The day began with rain falling, but by late morning the clouds were disbursing and there was a lot of blue sky. After a quick lunch, H and I decided to head for elk country to see some of those grand animals.
By the time we got to the elk range the blue sky was disappearing and we could see thunderheads building. On Winslow Hill we found a band of elk cows and calves –
While we were watching this band, the sky darkened and we could see a large area of heavy rain rapidly approaching –
And then it hit, a real “gully washer” that quickly filled the roadside ditches. Spectacular, though infrequent, lightning and thunder accompanied the rain - rain that was often heavy enough to significantly obscure vision. The elk continued feeding even though they usually retreat to the forest during periods of heavy rain –
For those of you that operate camera traps and are concerned about “white-flash” cameras, it was quite informative that the elk apparently ignored the bright flashes of lightning but often broke into a brief run at the loud claps of thunder. They only ran for a short way before they resumed feeding; and after a while also seemed to ignore the thunder.
We found a few more smaller bands of cows and calves on Winslow Hill feeding in the rain, but no bulls.
After several hours of falling heavily, the rain dwindled to a drizzle, fog was developing in the valleys, dusk was upon us and it was time to head for home.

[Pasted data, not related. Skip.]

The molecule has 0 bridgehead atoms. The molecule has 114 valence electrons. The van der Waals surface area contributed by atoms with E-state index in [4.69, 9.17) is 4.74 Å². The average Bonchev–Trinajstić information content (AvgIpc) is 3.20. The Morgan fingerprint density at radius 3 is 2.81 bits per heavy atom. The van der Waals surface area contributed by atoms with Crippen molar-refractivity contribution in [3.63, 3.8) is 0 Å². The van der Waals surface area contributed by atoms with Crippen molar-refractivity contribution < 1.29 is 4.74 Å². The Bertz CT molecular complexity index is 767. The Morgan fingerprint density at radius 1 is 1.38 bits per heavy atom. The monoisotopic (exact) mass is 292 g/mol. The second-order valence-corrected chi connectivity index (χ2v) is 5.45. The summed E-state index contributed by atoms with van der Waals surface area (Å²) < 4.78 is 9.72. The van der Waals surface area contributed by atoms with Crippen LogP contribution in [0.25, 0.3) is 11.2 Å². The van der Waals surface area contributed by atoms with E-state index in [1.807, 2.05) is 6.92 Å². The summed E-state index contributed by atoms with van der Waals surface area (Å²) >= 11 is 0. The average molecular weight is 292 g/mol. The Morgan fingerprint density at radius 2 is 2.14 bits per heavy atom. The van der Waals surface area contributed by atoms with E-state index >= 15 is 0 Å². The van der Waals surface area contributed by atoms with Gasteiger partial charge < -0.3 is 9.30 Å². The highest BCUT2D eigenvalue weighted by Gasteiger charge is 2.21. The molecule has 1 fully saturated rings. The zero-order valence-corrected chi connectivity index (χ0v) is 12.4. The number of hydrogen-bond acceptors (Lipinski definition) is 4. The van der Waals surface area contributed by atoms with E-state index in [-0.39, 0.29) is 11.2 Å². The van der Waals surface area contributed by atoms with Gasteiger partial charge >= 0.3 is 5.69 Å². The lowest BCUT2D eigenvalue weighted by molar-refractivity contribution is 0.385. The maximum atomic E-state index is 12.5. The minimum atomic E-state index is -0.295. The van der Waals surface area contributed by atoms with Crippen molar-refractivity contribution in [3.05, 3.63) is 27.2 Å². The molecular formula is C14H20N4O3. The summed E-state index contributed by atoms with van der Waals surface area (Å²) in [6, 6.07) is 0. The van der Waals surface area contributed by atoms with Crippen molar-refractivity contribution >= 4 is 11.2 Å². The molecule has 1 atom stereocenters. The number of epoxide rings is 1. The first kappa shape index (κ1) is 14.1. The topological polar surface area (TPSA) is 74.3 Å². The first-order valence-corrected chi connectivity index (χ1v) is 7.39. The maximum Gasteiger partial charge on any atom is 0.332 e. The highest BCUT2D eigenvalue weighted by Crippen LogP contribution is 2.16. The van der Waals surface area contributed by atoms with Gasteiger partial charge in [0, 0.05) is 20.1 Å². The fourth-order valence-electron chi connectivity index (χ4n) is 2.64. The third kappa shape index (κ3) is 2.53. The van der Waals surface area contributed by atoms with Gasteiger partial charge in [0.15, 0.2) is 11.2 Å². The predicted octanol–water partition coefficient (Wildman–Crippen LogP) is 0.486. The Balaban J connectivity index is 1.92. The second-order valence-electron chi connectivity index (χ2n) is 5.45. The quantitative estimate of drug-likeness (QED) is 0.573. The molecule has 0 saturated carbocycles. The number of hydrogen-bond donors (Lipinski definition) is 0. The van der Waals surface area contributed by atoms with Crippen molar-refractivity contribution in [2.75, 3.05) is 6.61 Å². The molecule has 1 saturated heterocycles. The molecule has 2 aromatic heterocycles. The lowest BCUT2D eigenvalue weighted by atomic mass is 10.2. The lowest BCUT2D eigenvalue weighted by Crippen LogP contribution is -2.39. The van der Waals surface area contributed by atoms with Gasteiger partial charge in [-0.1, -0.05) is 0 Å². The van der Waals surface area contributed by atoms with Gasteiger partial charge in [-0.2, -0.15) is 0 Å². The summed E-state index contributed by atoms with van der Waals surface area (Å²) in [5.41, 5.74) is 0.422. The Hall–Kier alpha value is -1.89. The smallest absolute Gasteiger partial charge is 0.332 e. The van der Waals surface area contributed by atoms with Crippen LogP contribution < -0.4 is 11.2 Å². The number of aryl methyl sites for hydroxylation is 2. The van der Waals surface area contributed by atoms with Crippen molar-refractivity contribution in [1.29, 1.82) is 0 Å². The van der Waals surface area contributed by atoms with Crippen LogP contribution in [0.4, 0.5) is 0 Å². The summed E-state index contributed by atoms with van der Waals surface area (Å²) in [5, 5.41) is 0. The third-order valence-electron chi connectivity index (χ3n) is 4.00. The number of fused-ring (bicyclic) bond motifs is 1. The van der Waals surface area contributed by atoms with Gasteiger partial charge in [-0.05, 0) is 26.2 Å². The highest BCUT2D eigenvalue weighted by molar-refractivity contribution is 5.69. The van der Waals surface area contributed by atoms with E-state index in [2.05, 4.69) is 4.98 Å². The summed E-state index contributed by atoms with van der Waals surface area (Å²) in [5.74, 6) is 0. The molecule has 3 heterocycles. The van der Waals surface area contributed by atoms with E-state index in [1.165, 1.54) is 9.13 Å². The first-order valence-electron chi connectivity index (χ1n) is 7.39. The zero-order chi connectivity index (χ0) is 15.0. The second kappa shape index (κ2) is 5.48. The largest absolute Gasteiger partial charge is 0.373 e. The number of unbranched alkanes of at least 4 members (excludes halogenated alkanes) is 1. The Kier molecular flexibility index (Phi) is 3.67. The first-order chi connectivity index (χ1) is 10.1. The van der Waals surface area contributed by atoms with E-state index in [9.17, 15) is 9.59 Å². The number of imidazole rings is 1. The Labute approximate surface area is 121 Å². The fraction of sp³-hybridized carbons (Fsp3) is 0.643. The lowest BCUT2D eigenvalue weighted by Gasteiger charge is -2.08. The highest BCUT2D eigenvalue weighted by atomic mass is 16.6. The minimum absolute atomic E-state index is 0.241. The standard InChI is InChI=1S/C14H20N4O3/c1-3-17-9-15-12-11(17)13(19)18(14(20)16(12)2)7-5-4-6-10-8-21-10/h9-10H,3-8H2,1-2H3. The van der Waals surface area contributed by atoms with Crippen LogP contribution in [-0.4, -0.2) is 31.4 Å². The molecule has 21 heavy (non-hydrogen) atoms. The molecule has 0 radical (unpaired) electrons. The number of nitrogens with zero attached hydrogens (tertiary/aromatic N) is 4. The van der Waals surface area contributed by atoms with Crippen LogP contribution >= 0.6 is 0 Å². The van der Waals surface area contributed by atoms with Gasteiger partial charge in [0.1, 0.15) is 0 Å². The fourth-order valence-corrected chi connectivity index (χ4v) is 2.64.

Then, in a meadow along Sinnemahoning Creek we found a band of six bull elk. Some of the bulls offered a good chance for a few pictures, but it was so dark that these photos were taken at an ISO of 6400 and 1/20 second and their quality is far from what I would have liked.
Still can't get over you having Elk in Pennsylvania.
Wow - so many fabulous elk!
So nice, I love all the pictures. Thank you so much.
Hello, wow that is a lot of elk! Wonderful collection of photos. Thank you for linking up and sharing your post. Happy Saturday, enjoy your weekend!
Before European settlement there were elk throughout Pennsylvania but they were gone by the late 1870s. Elk were reintroduced from 1916 until 1926, and managed to survive only in the same area where the last native elk were found. the reintroduction was a success -- sort of -- with a small population of elk hanging on; at times the population was less than 50 animals. Better management has allowed the population to increase and now numbers 800-1,000 animals.
truly beautiful. love the terrain, too.
Very nice shots! Hoping to visit there at the end of September.
Your photographs are stunning - we aren't lucky enough to have elk in our area, but it's lovely to see them through your eyes! Thank you for sharing.
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